Wednesday, February 3, 2010
Nigeria's oil industry is about to implode.
The coming destruction will have a disastrous effect on the global oil market... But I've got a good idea exactly how this will play out, and I'm getting my readers ready. Before we get into that, let me give you a little background.
In the last few years, civil unrest in the Niger Delta scuttled several high-profile oil projects. (We've discussed Nigeria's declining output in the Commodity Q&A here and here.) The most recent news came from Chevron, which has seen its production cut by 20,000 barrels per day thanks to sabotage.
Let me put that in perspective. With oil at $75 per barrel, Nigerian bandits are costing Chevron and its partners about $1.5 million per day, more than half a billion if it lasts a year.
That's what these bandits count on. Chevron will decide it's cheaper to pay them off to stop the sabotage... for a while.
It's not just Chevron. Royal Dutch Shell dominated oil production in Nigeria for 50 years. But since 2008, bandits have destroyed 50,000 barrels per day of Shell's production. Now, it's had enough. The company will put 10 onshore fields up for sale, worth between $4 billion and $5 billion.
Since Shell's announcement, rumors came out that its partners, French oil company Total and Italian oil company ENI, would soon follow. Both companies cite problems in Nigeria for their poor performance in 2009.
Shell and Total currently produce around 10% of Nigeria's oil and gas. If they leave, there will be a vacuum of talent and expertise. We saw the same thing happen in Mexico, Venezuela, and Ecuador. When the giant Western oil companies leave, all the experts go with them.
With those companies gone, Nigerian oil production will collapse before the paint dries on the new company logos.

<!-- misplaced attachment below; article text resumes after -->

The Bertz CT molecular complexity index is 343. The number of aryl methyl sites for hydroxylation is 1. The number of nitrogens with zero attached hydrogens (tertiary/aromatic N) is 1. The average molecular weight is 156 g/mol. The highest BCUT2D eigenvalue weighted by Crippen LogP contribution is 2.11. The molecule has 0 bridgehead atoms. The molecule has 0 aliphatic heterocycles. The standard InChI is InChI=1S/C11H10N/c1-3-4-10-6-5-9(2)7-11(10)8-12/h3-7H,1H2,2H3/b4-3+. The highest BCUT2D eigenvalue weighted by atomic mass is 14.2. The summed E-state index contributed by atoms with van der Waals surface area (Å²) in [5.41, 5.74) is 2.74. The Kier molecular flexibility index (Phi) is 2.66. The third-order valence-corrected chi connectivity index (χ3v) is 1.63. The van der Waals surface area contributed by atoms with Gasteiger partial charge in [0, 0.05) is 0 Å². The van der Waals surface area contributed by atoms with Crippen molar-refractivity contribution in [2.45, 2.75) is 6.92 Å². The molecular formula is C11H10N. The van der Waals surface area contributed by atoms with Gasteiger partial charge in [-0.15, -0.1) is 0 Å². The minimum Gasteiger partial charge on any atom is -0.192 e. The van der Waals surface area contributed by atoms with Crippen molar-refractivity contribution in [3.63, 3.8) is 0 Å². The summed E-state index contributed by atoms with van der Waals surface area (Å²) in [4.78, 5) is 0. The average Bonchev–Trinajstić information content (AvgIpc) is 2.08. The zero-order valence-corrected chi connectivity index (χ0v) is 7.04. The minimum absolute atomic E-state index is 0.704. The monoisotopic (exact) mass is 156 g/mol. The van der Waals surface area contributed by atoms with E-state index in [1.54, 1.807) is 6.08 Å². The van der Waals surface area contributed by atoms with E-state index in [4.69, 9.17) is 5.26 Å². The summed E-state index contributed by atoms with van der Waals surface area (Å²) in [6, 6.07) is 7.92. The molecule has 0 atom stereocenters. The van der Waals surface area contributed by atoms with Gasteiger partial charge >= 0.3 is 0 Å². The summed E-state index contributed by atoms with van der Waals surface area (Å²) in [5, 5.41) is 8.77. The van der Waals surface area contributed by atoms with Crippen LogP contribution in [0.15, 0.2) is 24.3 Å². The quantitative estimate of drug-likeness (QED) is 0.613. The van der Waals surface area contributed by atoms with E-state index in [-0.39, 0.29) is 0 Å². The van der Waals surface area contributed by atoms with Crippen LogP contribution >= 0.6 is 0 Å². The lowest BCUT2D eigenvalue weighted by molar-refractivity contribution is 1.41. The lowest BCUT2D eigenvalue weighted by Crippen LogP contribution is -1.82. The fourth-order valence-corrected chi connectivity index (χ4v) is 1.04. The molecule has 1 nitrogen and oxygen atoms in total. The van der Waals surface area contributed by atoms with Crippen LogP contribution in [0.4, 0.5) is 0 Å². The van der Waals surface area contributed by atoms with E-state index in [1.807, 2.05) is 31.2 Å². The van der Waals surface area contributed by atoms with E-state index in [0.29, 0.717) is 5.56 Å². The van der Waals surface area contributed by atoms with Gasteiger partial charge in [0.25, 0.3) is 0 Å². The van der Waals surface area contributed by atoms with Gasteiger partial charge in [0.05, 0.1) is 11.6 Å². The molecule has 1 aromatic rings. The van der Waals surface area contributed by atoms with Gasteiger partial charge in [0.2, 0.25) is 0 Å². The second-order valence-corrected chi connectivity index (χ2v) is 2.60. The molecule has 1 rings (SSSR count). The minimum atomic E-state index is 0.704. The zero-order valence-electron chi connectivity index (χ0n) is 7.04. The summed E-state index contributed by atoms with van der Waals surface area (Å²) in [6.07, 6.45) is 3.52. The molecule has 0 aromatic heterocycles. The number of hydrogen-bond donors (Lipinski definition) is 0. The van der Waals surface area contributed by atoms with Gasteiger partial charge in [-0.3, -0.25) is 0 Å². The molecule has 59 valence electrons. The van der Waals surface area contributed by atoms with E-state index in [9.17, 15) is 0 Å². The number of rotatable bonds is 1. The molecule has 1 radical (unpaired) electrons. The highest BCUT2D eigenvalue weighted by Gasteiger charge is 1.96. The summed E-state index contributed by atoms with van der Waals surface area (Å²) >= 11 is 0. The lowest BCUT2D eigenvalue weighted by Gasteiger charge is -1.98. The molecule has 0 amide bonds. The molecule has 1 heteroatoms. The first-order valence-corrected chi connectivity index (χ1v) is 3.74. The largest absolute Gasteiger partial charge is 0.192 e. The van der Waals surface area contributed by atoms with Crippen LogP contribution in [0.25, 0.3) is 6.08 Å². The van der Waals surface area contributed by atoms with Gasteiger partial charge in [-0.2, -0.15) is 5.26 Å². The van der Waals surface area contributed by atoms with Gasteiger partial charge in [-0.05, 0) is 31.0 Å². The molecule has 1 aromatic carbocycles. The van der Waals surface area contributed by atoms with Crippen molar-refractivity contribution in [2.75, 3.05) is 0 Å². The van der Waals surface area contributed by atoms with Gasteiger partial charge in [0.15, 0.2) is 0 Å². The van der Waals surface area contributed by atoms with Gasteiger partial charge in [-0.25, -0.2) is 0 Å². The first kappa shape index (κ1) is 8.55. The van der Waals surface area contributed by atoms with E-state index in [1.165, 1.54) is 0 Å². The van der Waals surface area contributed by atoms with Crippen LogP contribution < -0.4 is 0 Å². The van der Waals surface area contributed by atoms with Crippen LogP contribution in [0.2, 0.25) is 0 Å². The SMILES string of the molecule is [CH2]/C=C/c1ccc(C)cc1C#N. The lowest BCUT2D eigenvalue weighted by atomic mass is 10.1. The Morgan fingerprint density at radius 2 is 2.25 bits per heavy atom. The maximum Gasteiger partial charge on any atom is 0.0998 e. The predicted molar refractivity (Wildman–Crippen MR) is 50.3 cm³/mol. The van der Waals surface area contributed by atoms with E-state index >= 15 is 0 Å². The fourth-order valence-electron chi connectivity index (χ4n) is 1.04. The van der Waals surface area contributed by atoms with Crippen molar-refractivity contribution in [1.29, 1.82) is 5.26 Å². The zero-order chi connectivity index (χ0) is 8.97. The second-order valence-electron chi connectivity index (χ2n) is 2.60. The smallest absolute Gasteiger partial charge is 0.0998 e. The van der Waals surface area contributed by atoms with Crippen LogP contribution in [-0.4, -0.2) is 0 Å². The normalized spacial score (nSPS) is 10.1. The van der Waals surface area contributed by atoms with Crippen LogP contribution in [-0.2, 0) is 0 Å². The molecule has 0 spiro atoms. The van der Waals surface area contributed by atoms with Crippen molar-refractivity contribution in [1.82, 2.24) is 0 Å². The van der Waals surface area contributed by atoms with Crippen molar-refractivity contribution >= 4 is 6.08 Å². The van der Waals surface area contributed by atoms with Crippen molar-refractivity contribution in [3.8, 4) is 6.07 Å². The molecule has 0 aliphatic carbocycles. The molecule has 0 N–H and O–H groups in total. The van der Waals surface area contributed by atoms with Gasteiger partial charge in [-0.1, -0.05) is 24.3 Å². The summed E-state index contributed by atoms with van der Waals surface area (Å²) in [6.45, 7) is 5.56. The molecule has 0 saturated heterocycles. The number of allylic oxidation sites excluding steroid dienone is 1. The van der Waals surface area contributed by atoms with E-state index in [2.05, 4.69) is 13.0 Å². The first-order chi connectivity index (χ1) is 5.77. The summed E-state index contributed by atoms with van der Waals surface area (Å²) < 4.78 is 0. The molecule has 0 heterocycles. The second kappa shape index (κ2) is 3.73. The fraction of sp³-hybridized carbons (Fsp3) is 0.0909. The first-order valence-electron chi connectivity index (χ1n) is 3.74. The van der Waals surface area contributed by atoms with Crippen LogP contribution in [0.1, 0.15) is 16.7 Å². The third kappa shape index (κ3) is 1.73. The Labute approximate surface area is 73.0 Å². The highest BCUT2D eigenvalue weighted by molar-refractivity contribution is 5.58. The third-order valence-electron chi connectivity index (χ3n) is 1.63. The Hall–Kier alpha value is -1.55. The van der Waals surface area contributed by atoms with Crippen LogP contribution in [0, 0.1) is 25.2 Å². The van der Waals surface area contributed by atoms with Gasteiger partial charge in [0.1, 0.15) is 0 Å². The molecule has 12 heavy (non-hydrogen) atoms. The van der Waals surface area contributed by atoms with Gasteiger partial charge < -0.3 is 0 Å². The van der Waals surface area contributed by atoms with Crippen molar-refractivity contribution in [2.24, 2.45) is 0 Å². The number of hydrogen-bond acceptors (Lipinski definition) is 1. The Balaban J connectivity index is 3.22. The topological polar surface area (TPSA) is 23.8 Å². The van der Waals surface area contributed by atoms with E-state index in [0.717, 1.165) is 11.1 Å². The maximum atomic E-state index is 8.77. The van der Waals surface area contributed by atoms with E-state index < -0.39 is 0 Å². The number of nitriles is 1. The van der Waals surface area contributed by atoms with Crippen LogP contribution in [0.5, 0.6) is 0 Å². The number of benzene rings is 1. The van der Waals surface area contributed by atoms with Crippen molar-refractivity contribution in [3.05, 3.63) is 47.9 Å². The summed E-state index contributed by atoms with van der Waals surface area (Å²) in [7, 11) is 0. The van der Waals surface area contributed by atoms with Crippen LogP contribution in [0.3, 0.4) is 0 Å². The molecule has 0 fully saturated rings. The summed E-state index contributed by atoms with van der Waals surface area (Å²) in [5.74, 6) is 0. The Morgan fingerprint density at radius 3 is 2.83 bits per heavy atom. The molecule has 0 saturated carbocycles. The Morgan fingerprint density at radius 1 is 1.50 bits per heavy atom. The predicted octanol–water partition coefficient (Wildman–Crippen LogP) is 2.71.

According to Western oil companies' engineers, the Nigerian oil fields that produce 80% of the country's production require $15 billion in new wells, pipelines, and maintenance. So the Nigerian National Petroleum Company, which owns 55% of those fields, needs to come up with its share – $8.5 billion – to keep the field producing optimally. But the Nigerian government only gave the company $4.5 billion to spend on those projects.
This isn't a new story. Stealing national oil companies blind is a sport in Mexico, where government mismanagement destroyed Cantarell, one of the world's largest oil fields. By refusing to invest the money to keep it going, the government wrung the golden goose's neck.
Mexican oil production has fallen 25% since 2004. Its oil output will shrink another 5% in 2010, according to the country's finance minister. If 5% is the "official" estimate, things are truly terrible. Nigeria's headed down the same path if Shell and its allies pull out.
In 2008, the latest data available, Nigeria exported around 2.2 million barrels of oil per day, an important piece in the global oil market. (Nigerian imports made up 4% of all the oil we used in the U.S. in 2009.)
If Nigeria's production declines, oil prices will go higher in the coming years. And volatility will increase as well. Bad news out of Saudi Arabia will send prices soaring. If Iraq can't bring on new production as quickly as promised, prices will rise. If Venezuela screws over its new Russian and Chinese partners, prices will rise.
That's why we're going oil heavy in my Resource Report. Our portfolio features the best domestic oil companies who can capitalize on higher oil prices. We bought companies that hold 70% of their reserves in oil. You should consider doing the same.
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